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Euclid And His Discoveries

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The “father of geometry”, known as the Greek mathematician Euclid created a famous textbook about mathematical proofs and definitions called The Elements around 300 BC. This thirteen volume textbook was based on foundings from other mathematicians before him. Euclid’s theories of basic geometry are simple and logical, and he solidified the foundation that no one could doubt his reasonings. He described his geometry based on actual and physical space. This differs from “non-euclidian” theories, which are based on astronomical space relative to gravity. Not much is known about the philosopher’s life, but his collection of geometric ideas is very popular. It was widely documented that American President Abraham Lincoln admired Euclid and even referred to the six books of Euclid to “fine-tune his mind”. Many mathematicians after Euclid’s time translated his textbooks, first from Greek, then in the 1570s was translated in Arabic, and later Latin and English. In essence, Euclidian geometry teaches us to make assumptions and deducing something from those assumptions.

Geometry comes from the root words “geo” which means “earth” and “metry” meaning “measurement”. In the Elements, Euclid created postulates (axioms), which are the statements about certain geometric terms that are accepted as true without proof. For example, two of the axioms state that “for every two points, there is one line that joins them” and “through any three noncollinear (not inline) points, there is one plane”. These statements are important when identifying planes, points, and lines in geometry. It can demonstrate one, two and three-dimensional lines.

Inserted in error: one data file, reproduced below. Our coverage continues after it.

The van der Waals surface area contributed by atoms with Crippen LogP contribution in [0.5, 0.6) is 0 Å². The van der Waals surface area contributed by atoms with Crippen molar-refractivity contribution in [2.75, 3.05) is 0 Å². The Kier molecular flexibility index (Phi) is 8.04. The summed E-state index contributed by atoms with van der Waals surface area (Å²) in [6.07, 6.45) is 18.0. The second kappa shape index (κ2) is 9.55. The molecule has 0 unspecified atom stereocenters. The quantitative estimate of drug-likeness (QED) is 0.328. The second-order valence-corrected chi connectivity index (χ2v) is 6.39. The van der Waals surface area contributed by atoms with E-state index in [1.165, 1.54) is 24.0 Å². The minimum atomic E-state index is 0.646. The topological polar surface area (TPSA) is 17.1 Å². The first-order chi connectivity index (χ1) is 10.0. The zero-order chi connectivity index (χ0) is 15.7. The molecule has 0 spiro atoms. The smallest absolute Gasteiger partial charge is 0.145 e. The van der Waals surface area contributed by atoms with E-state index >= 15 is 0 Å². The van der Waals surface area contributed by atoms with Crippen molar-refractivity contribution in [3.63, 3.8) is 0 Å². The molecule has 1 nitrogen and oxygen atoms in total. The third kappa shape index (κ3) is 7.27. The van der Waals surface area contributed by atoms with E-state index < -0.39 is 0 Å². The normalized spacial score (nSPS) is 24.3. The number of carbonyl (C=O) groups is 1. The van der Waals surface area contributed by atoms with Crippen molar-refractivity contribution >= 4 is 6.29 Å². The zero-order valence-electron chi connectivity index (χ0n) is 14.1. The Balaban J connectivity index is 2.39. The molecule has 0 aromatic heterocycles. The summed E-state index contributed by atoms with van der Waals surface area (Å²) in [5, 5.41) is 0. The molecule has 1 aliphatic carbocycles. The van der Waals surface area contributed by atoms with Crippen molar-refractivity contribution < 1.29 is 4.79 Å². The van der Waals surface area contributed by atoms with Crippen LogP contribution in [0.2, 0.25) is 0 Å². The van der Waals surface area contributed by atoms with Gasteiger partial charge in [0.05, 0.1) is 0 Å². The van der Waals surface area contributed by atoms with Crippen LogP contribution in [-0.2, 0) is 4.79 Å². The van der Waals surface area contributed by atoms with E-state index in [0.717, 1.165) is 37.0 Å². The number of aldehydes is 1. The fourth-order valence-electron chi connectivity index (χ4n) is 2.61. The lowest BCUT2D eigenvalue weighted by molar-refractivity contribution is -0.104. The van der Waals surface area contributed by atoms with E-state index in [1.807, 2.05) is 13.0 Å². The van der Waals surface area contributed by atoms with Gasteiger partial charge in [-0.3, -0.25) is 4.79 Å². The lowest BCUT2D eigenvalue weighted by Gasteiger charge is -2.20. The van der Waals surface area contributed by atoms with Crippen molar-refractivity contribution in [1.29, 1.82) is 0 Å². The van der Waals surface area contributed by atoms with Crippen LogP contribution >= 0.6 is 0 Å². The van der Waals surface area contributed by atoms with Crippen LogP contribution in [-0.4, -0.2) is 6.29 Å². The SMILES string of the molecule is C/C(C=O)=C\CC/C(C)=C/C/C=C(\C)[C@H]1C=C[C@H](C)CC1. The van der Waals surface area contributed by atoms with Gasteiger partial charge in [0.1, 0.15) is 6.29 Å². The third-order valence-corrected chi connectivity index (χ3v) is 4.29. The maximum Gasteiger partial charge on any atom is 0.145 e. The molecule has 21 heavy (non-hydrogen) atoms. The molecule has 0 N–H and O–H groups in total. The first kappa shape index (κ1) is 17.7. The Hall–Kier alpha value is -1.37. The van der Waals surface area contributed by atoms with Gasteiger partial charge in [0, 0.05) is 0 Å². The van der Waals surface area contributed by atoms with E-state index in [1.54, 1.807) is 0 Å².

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Euclidean geometry also focuses on the ideas of circles, angles, and parallel lines. The idea of a circle refers to a line that connects the center to a point on the circle is the radius. While two radii are equal to the diameter, while the arc is the product of a line arched at one end of the diameter to the other. Terminologies in Geometry is defined as specifically proving our theories or what we already know is true and accurate. Geometry definitions also accompany their respective symbols. The idea of an angle is when two rays share a common vertex on one common endpoint forming a “corner” or angle. Angles can be measured by using a protractor. Supplementary angles are angles connected by a common vertex and mirror each other, thus demonstrating equal measurement of vertical angles. The idea of parallel lines with a line intersecting will demonstrate both angles formed are equal. Non-parallel lines with a line intersecting through it will demonstrate both angles formed are NOT equal.

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